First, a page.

Members of the Committee may have noticed that during the past year we have tried the experiment in my area, especially on the Royal estate at Sandringham, of growing flax. It is, indeed, a new crop. Very little has been known about it in this country, and I hope the Committee will not mind if I say something about the experiences of those who have grown flax in my division. It comes after wheat in the rotation, and it is a very paying crop at the present time. The exact cost per acre comes to a little over £5 for ploughing, seeding, manuring and weeding. With a fair average crop it is possible to realise a profit of between £6 10s. and £10 an acre, and it, would be well if the Ministry would give advice as to soils which are suitable for growing flax, because I am sure that a profit of £6 or more per acre would be very helpful to farmers in districts where such a crop could be grown. Other parts of the programme of the Government are encouraging to my division.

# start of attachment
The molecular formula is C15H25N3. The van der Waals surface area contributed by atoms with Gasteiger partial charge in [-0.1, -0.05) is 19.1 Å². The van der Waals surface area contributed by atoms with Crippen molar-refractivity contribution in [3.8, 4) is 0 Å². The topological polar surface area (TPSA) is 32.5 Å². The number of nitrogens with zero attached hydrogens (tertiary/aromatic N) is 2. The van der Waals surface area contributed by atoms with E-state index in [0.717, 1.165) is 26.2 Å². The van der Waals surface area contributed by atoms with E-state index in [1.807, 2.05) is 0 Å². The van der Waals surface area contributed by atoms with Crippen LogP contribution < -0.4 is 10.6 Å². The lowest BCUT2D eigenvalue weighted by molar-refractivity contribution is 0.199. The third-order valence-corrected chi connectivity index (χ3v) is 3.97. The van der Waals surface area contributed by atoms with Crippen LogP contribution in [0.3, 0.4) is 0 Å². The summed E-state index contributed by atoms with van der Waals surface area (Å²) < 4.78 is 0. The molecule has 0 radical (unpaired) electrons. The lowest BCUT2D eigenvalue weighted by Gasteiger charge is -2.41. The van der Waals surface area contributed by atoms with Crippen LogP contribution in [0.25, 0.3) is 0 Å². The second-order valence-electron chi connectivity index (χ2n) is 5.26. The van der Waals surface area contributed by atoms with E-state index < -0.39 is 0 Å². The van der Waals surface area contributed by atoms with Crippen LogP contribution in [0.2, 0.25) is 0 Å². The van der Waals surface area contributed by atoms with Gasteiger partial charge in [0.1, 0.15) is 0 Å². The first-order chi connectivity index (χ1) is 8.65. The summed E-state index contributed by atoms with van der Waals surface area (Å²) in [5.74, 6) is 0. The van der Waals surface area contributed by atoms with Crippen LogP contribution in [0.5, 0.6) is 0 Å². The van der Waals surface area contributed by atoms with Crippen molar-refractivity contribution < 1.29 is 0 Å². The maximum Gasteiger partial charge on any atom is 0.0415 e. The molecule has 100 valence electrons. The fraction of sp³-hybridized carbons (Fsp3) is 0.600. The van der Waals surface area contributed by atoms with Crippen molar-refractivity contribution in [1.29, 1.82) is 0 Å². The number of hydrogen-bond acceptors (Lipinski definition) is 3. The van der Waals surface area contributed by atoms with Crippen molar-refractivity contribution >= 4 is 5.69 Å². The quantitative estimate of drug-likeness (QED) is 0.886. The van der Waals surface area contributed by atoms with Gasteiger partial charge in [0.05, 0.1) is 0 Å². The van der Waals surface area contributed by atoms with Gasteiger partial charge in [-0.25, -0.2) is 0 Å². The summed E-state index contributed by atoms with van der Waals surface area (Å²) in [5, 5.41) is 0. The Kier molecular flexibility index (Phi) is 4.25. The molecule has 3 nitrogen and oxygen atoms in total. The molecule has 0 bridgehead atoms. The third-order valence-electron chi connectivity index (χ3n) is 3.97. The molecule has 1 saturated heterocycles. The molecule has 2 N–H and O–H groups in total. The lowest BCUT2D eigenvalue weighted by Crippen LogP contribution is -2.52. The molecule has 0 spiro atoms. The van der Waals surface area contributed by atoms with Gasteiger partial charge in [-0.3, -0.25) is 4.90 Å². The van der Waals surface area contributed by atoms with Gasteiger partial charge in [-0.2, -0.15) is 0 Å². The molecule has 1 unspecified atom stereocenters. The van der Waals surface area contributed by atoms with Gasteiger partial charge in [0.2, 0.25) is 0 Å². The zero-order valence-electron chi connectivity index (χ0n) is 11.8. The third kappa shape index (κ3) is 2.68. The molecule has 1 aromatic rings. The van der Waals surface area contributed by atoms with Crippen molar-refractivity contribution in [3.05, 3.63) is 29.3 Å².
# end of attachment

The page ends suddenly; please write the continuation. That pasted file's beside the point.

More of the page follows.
I was very sorry to hear the remarks of my neighbour and friend the hon. Member for the Isle of Ely (Mr. de Rothschild). In the Wisbech area, which adjoins mine, fruit growers are most grateful for what has taken place with regard to the protection of their fruit. For many years they have seen their plants going to Holland, and, in return, gooseberries and other hard fruits coming back into their own market. Growers west of King's Lynn are looking up on every band. The protection given to tomatoes has resulted in the growing of tomatoes on a large scale. Hundreds of houses are being erected. Bulb growers are also being helped in the flower industry. Therefore, in our part of the world, we are much encouraged by what has taken place, and should be more so if only we could have further protection for our beef. We hope to have a good price for our barley and we can therefore look forward to this year with a certain amount of hope. Other Members are most anxious to take part in this Debate, and I will say no more, but as I have been the first to have the opportunity to speak for Norfolk may I thank the Minister very much for the announcement he has made to-day?

8.58 p.m.